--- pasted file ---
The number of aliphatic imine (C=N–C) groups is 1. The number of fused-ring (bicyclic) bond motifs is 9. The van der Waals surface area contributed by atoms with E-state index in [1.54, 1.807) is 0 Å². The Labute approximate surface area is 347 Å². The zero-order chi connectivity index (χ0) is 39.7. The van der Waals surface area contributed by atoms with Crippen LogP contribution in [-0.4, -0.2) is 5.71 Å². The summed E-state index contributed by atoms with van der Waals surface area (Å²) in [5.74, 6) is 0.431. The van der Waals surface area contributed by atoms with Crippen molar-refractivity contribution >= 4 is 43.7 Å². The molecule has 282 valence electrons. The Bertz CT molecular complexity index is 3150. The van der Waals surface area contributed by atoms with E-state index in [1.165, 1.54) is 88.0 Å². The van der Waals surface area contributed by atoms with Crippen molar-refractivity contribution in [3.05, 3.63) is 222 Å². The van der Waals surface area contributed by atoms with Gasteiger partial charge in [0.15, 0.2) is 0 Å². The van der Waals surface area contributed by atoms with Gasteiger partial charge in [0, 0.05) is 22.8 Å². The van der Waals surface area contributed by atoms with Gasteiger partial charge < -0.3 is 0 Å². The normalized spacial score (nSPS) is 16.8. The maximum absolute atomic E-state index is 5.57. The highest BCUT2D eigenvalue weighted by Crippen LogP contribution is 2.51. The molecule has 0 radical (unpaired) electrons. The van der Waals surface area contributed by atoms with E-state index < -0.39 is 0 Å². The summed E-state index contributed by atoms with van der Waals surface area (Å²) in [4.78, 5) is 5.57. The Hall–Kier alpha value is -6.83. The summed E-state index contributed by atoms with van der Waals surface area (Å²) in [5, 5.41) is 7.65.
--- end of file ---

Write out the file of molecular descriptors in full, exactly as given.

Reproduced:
The number of aliphatic imine (C=N–C) groups is 1. The number of fused-ring (bicyclic) bond motifs is 9. The van der Waals surface area contributed by atoms with E-state index in [1.54, 1.807) is 0 Å². The Labute approximate surface area is 347 Å². The zero-order chi connectivity index (χ0) is 39.7. The van der Waals surface area contributed by atoms with Crippen LogP contribution in [-0.4, -0.2) is 5.71 Å². The summed E-state index contributed by atoms with van der Waals surface area (Å²) in [5.74, 6) is 0.431. The van der Waals surface area contributed by atoms with Crippen molar-refractivity contribution >= 4 is 43.7 Å². The molecule has 282 valence electrons. The Bertz CT molecular complexity index is 3150. The van der Waals surface area contributed by atoms with E-state index in [1.165, 1.54) is 88.0 Å². The van der Waals surface area contributed by atoms with Crippen molar-refractivity contribution in [3.05, 3.63) is 222 Å². The van der Waals surface area contributed by atoms with Gasteiger partial charge in [0.15, 0.2) is 0 Å². The van der Waals surface area contributed by atoms with Gasteiger partial charge in [0, 0.05) is 22.8 Å². The van der Waals surface area contributed by atoms with Gasteiger partial charge < -0.3 is 0 Å². The normalized spacial score (nSPS) is 16.8. The maximum absolute atomic E-state index is 5.57. The highest BCUT2D eigenvalue weighted by Crippen LogP contribution is 2.51. The molecule has 0 radical (unpaired) electrons. The van der Waals surface area contributed by atoms with E-state index < -0.39 is 0 Å². The summed E-state index contributed by atoms with van der Waals surface area (Å²) in [4.78, 5) is 5.57. The Hall–Kier alpha value is -6.83. The summed E-state index contributed by atoms with van der Waals surface area (Å²) in [5, 5.41) is 7.65.